The overexpression of cyclin D1 seen in three of the five cases may be involved in progression and more aggressive tumour behaviour, as has been shown in several human cancers.16,18–22 These observations suggest that cyclin D1 alterations might play a role in cancer aetiology, although its overexpression is not sufficient for cell transformation, with the synergistic effects of other protooncogenes being required, as pointed out by Si and Liu.21

CDK4 acts as a protooncogene when complexed with cyclin D1.15,21,23–25 The overexpression of CDK4, but not cyclin D1, was seen in one patient. It is possible that c-Myc could replace cyclin D, because CDK4 is a target of c-Myc.23,26,27 One possible cause could be its relation to APC—other studies had provided evidence of a role for β catenin/Tcf-4 in the control of c-Myc transcription.27

We observed loss of p16 in two cases. p16ink4 has been implicated as a tumour suppressor gene lost from a variety of human tumours and human cell lines.28,29 Cerilli and colleagues30 showed that p16 inactivation is important for the development and/or progression of some SDCs through loss of heterozygosity of polymorphic genetic markers located at 9p21 and homozygous deletion. Strong p16 expression tended to be associated with abnormal expression of cyclin D1 and CDK4. Altered expression of CDK4 is accompanied by raised concentrations of p16, and this might be the result of compensatory upregulation of this protein to counteract CDK4 overexpression.15,31 The INK4 inhibitors of CDK4/6 participate in maintaining pRb in its unphosphorylated growth suppressive state. p16 and pRb show a reciprocal pattern of alterations.31 Two cases without p16 expression showed pRb expression, whereas one case that lost pRb expression retained p16 expression.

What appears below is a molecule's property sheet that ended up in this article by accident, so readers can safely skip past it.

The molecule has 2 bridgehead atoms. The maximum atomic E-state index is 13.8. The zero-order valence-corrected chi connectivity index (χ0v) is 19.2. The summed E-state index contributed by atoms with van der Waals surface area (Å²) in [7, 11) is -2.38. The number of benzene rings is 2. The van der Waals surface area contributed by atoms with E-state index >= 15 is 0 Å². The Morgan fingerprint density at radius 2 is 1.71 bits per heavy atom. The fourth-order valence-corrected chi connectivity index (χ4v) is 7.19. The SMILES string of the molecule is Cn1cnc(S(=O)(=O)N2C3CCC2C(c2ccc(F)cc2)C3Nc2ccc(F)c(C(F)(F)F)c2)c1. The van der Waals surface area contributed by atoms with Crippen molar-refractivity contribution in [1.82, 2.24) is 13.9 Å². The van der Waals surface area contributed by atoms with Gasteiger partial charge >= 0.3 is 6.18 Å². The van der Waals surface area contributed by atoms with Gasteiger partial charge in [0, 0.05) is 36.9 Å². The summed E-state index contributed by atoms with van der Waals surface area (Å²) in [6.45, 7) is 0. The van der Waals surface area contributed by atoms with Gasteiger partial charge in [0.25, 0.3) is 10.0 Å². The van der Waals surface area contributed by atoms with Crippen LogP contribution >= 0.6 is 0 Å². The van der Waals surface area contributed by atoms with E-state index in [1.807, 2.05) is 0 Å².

The case without pRb expression showed cyclin D1 and CDK4 overexpression. Loss of pRb expression may also be explained by various mechanisms accounting for inactivation of the RB gene. Inactivation of pRb may be the result of cyclin D1/CDK4 overexpression,27 and pRb functions are progressively and cooperatively inactivated by multiple cyclin–CDK complexes during the G1 and S phases.32

“All of the patients who overexpressed c-erbB-2 died of their disease in less than one and a half years, but the cerbB-2 negative patient was still alive after 10 years”

All cases showed E2F-1 expression. Loss of pRb suppressor function can be associated with cyclin D1–CDK4 complex phosphorylation, thereby resulting in E2F-1 accumulation.32 One case with loss of pRb expression showed moderate E2F-1 expression, perhaps as a result of pRb mutation. Mutant pRb can act more strongly than the wild-type protein, binding to E2F-1 and inducing apoptosis.33